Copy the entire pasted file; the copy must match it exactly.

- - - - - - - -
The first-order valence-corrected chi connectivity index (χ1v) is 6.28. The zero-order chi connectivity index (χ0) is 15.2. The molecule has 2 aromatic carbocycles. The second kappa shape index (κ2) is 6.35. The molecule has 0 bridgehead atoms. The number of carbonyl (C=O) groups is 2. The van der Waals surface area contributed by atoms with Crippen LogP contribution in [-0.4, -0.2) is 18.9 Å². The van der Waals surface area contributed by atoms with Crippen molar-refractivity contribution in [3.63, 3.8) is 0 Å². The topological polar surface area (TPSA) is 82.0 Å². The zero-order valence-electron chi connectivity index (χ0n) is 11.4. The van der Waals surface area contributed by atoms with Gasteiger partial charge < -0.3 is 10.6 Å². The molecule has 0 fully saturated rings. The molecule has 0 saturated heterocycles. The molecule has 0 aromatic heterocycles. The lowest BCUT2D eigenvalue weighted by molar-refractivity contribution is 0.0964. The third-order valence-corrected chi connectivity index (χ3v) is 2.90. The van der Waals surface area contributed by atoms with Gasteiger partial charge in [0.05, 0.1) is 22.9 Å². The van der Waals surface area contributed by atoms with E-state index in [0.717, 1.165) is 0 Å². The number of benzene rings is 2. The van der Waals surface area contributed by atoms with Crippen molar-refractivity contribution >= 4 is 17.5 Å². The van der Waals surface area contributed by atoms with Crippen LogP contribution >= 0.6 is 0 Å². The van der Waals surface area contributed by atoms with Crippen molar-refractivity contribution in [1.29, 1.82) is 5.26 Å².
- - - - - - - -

The first-order valence-corrected chi connectivity index (χ1v) is 6.28. The zero-order chi connectivity index (χ0) is 15.2. The molecule has 2 aromatic carbocycles. The second kappa shape index (κ2) is 6.35. The molecule has 0 bridgehead atoms. The number of carbonyl (C=O) groups is 2. The van der Waals surface area contributed by atoms with Crippen LogP contribution in [-0.4, -0.2) is 18.9 Å². The van der Waals surface area contributed by atoms with Crippen molar-refractivity contribution in [3.63, 3.8) is 0 Å². The topological polar surface area (TPSA) is 82.0 Å². The zero-order valence-electron chi connectivity index (χ0n) is 11.4. The van der Waals surface area contributed by atoms with Gasteiger partial charge < -0.3 is 10.6 Å². The molecule has 0 fully saturated rings. The molecule has 0 saturated heterocycles. The molecule has 0 aromatic heterocycles. The lowest BCUT2D eigenvalue weighted by molar-refractivity contribution is 0.0964. The third-order valence-corrected chi connectivity index (χ3v) is 2.90. The van der Waals surface area contributed by atoms with Gasteiger partial charge in [0.05, 0.1) is 22.9 Å². The van der Waals surface area contributed by atoms with E-state index in [0.717, 1.165) is 0 Å². The number of benzene rings is 2. The van der Waals surface area contributed by atoms with Crippen molar-refractivity contribution >= 4 is 17.5 Å². The van der Waals surface area contributed by atoms with Crippen LogP contribution >= 0.6 is 0 Å². The van der Waals surface area contributed by atoms with Crippen molar-refractivity contribution in [1.29, 1.82) is 5.26 Å².